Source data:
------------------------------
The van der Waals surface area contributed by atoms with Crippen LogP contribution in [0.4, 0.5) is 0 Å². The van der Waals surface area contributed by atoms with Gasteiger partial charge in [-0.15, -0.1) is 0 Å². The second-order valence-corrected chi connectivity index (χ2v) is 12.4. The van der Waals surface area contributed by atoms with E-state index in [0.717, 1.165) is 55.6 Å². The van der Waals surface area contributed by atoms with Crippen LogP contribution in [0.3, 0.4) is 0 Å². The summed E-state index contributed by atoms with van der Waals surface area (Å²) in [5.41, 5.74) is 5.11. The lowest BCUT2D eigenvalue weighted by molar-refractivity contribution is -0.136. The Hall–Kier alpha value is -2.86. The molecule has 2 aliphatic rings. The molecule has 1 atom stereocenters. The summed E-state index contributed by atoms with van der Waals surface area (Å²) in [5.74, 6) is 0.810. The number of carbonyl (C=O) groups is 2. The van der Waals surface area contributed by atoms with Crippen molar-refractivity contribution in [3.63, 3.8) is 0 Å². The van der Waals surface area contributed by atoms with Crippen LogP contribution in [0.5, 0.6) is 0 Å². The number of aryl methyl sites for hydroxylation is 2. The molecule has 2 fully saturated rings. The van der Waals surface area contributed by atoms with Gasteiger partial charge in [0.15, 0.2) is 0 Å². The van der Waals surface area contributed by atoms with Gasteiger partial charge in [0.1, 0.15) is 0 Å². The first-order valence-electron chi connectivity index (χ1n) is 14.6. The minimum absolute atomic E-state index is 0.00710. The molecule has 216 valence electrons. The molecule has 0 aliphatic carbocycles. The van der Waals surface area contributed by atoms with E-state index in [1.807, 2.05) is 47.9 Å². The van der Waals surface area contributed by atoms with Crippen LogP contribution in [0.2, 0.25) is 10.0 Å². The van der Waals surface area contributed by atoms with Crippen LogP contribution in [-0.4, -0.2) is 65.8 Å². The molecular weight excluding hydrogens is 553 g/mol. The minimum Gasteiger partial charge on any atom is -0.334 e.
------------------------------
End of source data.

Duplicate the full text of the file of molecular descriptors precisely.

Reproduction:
The van der Waals surface area contributed by atoms with Crippen LogP contribution in [0.4, 0.5) is 0 Å². The van der Waals surface area contributed by atoms with Gasteiger partial charge in [-0.15, -0.1) is 0 Å². The second-order valence-corrected chi connectivity index (χ2v) is 12.4. The van der Waals surface area contributed by atoms with E-state index in [0.717, 1.165) is 55.6 Å². The van der Waals surface area contributed by atoms with Crippen LogP contribution in [0.3, 0.4) is 0 Å². The summed E-state index contributed by atoms with van der Waals surface area (Å²) in [5.41, 5.74) is 5.11. The lowest BCUT2D eigenvalue weighted by molar-refractivity contribution is -0.136. The Hall–Kier alpha value is -2.86. The molecule has 2 aliphatic rings. The molecule has 1 atom stereocenters. The summed E-state index contributed by atoms with van der Waals surface area (Å²) in [5.74, 6) is 0.810. The number of carbonyl (C=O) groups is 2. The van der Waals surface area contributed by atoms with Crippen molar-refractivity contribution in [3.63, 3.8) is 0 Å². The van der Waals surface area contributed by atoms with Crippen LogP contribution in [0.5, 0.6) is 0 Å². The number of aryl methyl sites for hydroxylation is 2. The molecule has 2 fully saturated rings. The van der Waals surface area contributed by atoms with Gasteiger partial charge in [0.15, 0.2) is 0 Å². The van der Waals surface area contributed by atoms with Gasteiger partial charge in [0.1, 0.15) is 0 Å². The first-order valence-electron chi connectivity index (χ1n) is 14.6. The minimum absolute atomic E-state index is 0.00710. The molecule has 216 valence electrons. The molecule has 0 aliphatic carbocycles. The van der Waals surface area contributed by atoms with E-state index in [1.807, 2.05) is 47.9 Å². The van der Waals surface area contributed by atoms with Crippen LogP contribution in [0.2, 0.25) is 10.0 Å². The van der Waals surface area contributed by atoms with Crippen LogP contribution in [-0.4, -0.2) is 65.8 Å². The molecular weight excluding hydrogens is 553 g/mol. The minimum Gasteiger partial charge on any atom is -0.334 e.